The kids are alright

I’m writing a post I honestly hoped I’d never have to write. I grew up as a member of “Generation X.” I graduated from high school in 1988 and college in 1991. I lived through the end of the Cold War. I remember watching live coverage of the Berlin Wall coming down. I remember the first Gulf War and the dissolution of the Soviet Union.

I hit the job market during the first Bush recession. I struggled for two years to find my first professional job in my field of study. (I had gainful employment in the interim and worked with some pretty amazing people doing vitally important work during that time. It put food on the table, and I appreciate that.)

I graduated from college a year early with a double major and magna cum laude honors from a well-respected school. I went through medical bankruptcy at age 24. I dealt with insurance companies constantly hiking their rates (not a new phenomenon under Obamacare, despite what Fox News and talk radio want you to believe), lowering their benefits, and denying coverage for preexisting conditions, while politicians got rich off of insurance company and big pharma money and promised reform that never materialized.

Through all of this, I also dealt with many older folks ragging on Gen Xers. We were viewed as a single, homogeneous demographic unit — and not a good one. We were called slackers, angst ridden, spoiled, and every other bullshit name that now gets hurled at another apparently single, homogeneous demographic unit the powers that be have labeled as “millennials.”

Which brings me back around to where I started: feeling compelled to write a piece I never thought I’d have to. Why? Because many of the same people who had to deal with all those generational generalizations getting hurled their way back in the day are now parroting their propagandists of choice and perpetuating those same tired stereotypes against the next generation of young adults hitting the workforce today.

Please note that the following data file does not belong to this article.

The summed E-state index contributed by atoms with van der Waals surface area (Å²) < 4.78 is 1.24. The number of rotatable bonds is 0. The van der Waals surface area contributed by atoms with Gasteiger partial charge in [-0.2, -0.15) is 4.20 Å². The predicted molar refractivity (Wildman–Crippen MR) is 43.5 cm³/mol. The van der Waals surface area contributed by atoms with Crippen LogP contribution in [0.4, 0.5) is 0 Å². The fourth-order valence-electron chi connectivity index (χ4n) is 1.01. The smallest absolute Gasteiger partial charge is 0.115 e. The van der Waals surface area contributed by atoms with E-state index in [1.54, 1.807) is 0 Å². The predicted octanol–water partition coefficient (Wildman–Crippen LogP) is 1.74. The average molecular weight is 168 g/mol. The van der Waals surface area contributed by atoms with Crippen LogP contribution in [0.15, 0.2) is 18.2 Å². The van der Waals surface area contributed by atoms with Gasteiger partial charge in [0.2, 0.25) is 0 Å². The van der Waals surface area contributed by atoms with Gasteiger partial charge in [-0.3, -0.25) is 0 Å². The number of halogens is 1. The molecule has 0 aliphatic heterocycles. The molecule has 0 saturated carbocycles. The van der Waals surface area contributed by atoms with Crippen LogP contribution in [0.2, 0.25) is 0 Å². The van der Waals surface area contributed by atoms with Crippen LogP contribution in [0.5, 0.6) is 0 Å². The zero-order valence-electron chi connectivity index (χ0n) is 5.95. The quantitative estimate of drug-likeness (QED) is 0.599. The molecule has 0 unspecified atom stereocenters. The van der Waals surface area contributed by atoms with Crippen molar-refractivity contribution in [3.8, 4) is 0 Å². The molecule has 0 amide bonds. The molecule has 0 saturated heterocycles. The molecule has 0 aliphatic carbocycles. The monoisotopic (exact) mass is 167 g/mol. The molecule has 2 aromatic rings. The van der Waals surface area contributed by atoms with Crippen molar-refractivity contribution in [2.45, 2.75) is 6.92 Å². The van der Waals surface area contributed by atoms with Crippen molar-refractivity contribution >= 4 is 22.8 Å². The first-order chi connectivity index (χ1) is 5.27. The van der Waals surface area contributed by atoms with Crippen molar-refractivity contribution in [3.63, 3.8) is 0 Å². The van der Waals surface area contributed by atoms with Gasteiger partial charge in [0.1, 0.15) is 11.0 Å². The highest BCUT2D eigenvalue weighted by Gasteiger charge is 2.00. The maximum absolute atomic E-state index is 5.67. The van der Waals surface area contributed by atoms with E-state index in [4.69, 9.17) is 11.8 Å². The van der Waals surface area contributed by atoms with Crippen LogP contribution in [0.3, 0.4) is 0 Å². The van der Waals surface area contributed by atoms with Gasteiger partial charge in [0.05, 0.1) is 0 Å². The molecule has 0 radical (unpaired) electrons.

Generational politics is bullshit, pure and simple. “Generations” are market segments. They’re target demographics. And they’re an easy punching bag for taking out frustrations that should be aimed elsewhere.

Just like we weren’t a single, homogeneous demographic unit that embodied every perceived societal shortcoming to some people 20 or 30 years ago, neither are so-called millennials today. I called bullshit then, and I call bullshit now.

Millennials aren’t the enemy, any more than we were the enemy back then. They’re not lazy. They don’t feel entitled. And God so help me the next time I hear someone start blabbering on about participation trophies.

You know who millennials are? They’re us when we were in our 20s. Sure, a lot has changed (and not all for the better), but deep down, that’s who they are. Some are deeply religious. Others aren’t. Some are conservative. Others are more progressive in their views. Some are affluent. Others struggle to make ends meet. Reducing them to some contrived list of “shared” values that we can then turn around and criticize to make ourselves feel better is ridiculous.

Millennials have the same aspirations we did. They burn with the same passion we had before it was stamped out of us by decades of broken promises, body blows, and lies. They remind us of ourselves and what we once were. And that pisses us off.

Millennials are facing the same challenges we faced — the catch 22 of looking for jobs that demand experience that no one is willing to give them a chance to get. A political system that dangles identity as a carrot, while actually valuing corporations, special interests, and endless war over the lives of real people. They came to age watching their government give the banks and Wall Street firms that tanked our economy massive bailouts, high profile cabinet appointments, and a free pass in holding anyone accountable. Then they get criticized about lacking personal responsibility. Oh, please.

Millennials bought into the same system we did — work hard in school, take on a mountain of student loan debt, and you’ll go far. They’re busting their asses working long hours for shit wages and having to put up with a bunch of middle-aged pricks calling them entitled whiners for having the audacity to thinkour government should put a priority on the interests of we the people instead of continuing to cater to the fatcats who leech on those same middle-aged pricks who are calling them names.

Well fuck that.

I’m here to tell you the kids are alright. In fact, they’re more than alright. They’re downright awesome.

If you want to blame someone for all the crap that’s going wrong in the world, stop scapegoating and start looking at the people with real power and influence. They’re the ones who need to be held accountable. They’re the ones living in their parents’ (we the taxpayers) basement and collecting government handouts (cushy contracts and subsidies), while sending jobs overseas or paying starvation wages and expecting us to make up the difference with foodstamps and Medicaid for their workers — as executives pocket millions in salaries and bonuses.

That’s where your anger should be directed. But blaming the kids is a whole lot easier.

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